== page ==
The time frame is the near future with little or no "new" science. The tale can become a bit "geeky" with explanations and calculations, but that is a major appeal of the story. Weir succeeds in crafting a believable series of events that create dramatic tension that ebbs and flows from start to finish. Watney is never out of the woods (or craters), but every new situations just comes out of nowhere. All along, Watney's composure and humor makes for an endearing character as he relates his experiences in a diary fashion. The supporting cast of Earth-side NASA personnel and Watney's Mars crew-mates are realistically portrayed with banter that comes off as genuine.
The narration is simply outstanding with an excellent range of voices and a tone that matches the tension inherent throughout the story. This will be a quick listen as the writing stye and delivery make for a can't put down quality.
I've listened to this audiobook several times. There is so much going in this story, I can turn it on at any point, and just listen for hours.
Left for dead when his crew is forced to suddenly abort the mission, astronaut Mark Watley pits his formidable intelligence against everything the red planet throws at him.
Plenty of hard science for those like me who regularly read science fiction, but really, it doesn't matter if you're not used to reading science fiction. The characters usually explain what's happening.
The audiobook contains quite a lot of humor, and the narrator handles it beautifully. Very well done!
I have over 450 books in my Audible library, and this book is one of my top 10 reads of all time.
But if you don't like profanity, please don't buy the book, you wouldn't enjoy it.
So freakin' listen to it already!!!
The story is packed full of science-- biology, botany, physics, chemistry, astronomy-- you name it and it is in there. But it is not at all dull or tedious. You do not have to understand it all completely (a lot flew right over my head) to enjoy the story. Mr. Weir manages to make even rocket science a seamless, painless part of a good story. At its heart is a very simple story about survival under the most hostile and unnatural conditions imaginable. There is an astronaut stranded on Mars without enough food, water and air to last until a rescue. And rescue is extremely doubtful since everyone on earth believes him dead. On the “bright side” there are plenty of "70's sitcoms and disco music to keep him company. His struggle to survive and remain sane and the herculean efforts to save him are excellent entertainment.
Gen-Xer, software engineer, and lifelong avid reader. Soft spots for sci-fi, fantasy, and history, but I'll read anything good.
This book is a lot of fun. Weir seems to have done a ridiculous amount of research into how a manned NASA Mars mission would probably work, and turns this knowledge into a suspenseful adventure with a likable protagonist and a healthy dose of humor. The story begins, in classic castaway fashion, from the journal entries of an astronaut named Mark Watney, who’s stranded on Mars after an emergency forces the rest of his fellow astronauts, who think him dead, to abort the mission and depart.
Now alone with his expedition’s equipment, including rovers, space suits, a habitat, and some botany experiments (but no radio), Watney must improvise ways to stay alive and contact Earth. A lot of science and engineering geekery soon follows, but Weir does such a good job of explaining it, using Watney’s informal voice and snarky, quip-ready “engineer” humor (the opening f-bomb sets the tone), that I don’t think it will be too hard for the average reader to understand. Being an engineer myself, I could easily relate to how this guy’s mind worked, as he took apart different systems and put them to use in ways they weren’t quite meant to be used, yet did so in a careful, controlled manner. I had one of many smiles at the part where he contemplates international law and decides that one of his actions makes him a pirate. A SPACE PIRATE! Yep, engineer.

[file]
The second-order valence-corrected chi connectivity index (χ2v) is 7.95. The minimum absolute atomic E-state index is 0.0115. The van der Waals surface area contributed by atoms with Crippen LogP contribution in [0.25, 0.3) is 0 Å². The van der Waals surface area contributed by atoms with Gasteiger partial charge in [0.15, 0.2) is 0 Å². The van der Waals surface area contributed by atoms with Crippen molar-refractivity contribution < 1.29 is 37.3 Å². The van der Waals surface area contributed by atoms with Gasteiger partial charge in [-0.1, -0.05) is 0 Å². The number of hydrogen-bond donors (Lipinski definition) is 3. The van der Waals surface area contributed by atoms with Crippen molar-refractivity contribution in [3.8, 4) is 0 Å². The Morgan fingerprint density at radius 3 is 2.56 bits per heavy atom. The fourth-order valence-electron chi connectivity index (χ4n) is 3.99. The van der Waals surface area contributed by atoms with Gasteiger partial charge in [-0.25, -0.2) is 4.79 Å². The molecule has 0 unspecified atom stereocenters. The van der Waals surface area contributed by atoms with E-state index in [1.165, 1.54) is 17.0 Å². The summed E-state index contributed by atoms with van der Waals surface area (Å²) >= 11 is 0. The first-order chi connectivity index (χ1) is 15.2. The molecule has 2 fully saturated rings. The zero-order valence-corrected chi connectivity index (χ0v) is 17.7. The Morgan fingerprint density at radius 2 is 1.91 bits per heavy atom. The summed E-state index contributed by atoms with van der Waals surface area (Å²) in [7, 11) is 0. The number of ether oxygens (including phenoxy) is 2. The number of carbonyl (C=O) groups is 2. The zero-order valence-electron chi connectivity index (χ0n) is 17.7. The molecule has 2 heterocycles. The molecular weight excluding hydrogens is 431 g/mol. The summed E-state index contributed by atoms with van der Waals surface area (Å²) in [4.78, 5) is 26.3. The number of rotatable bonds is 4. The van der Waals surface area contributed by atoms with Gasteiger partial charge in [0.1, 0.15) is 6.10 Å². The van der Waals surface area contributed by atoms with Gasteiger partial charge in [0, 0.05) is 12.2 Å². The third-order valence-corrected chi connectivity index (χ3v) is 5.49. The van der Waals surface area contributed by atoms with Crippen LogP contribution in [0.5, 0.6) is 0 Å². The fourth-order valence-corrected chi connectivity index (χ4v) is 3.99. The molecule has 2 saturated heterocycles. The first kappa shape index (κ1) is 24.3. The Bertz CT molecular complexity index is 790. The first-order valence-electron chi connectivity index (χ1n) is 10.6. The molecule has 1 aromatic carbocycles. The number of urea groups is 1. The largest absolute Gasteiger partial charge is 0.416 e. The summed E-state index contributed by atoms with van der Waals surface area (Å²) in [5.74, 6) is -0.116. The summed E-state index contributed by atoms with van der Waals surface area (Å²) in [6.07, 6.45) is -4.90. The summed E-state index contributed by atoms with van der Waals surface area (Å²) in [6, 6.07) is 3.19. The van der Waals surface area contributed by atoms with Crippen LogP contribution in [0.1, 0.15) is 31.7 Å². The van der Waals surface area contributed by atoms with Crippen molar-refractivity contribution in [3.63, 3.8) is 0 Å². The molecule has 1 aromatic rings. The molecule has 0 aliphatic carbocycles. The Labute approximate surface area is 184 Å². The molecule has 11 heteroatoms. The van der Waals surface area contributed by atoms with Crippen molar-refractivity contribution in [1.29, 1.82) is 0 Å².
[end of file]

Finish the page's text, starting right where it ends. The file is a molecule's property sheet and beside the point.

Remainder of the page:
I don’t think it’s much a reveal to say that the narrative eventually expands to include people back on Earth. If you recall the movie Apollo 13, a lot of similar action follows, as NASA and other organizations put their best minds to work on the problem of how to save Watney. I won't spoil the series of mishaps, setbacks, and narrow escapes that follow as he hangs on for a rescue attempt, but suffice to say that Weir makes good use of his setting and contrives some creative but plausible solutions. The supporting characters could have been developed a little more, but their banter is entertaining. Weir is clearly a fan of NASA, but isn't above poking fun at bureaucracy, PR machines, and the various personalities that inhabit the organization.
I hope someone sees fit to make a movie, because all the right ingredients are here. There’s a crowd-pleasing survival story and a likable hero. There’s a long-shot plan and a big-screen-ready nail-biter of a climax. And it's a heckuva a lot more believable than other Mars-themed stuff that Hollywood has given us (I'm looking at you, Red Planet). But, if there’s never a film, audiobook narrator RC Bray is the next best thing, with a boyish voice that's a perfect fit for Watney, and different affectations for his various quips.
I focus on fiction, sci-fi, fantasy, science, history, politics and read a lot. I try to review everything I read.
This is a really enjoyable book. The Martian makes science and math fun and interesting, and makes it clear that math can save your life. Mark Watney is a sarcastic astronaut/botanist/engineer stranded alone on Mars who uses ingenuity, math, chemistry and physics to survive while making a lot of fun of the NASA bureaucracy. This is really science themed humorous fiction more than it is science fiction. Almost all the science is real now, not far out speculation. The narration was just about perfect, excellently dealing with a lot of challenging writing. I am not sure the writing and story really deserve 5 stars, but I enjoyed it so much I stretched these ratings a bit. This has a funny sensibility and nice writing reminiscent of The Stainless Steel Rat series.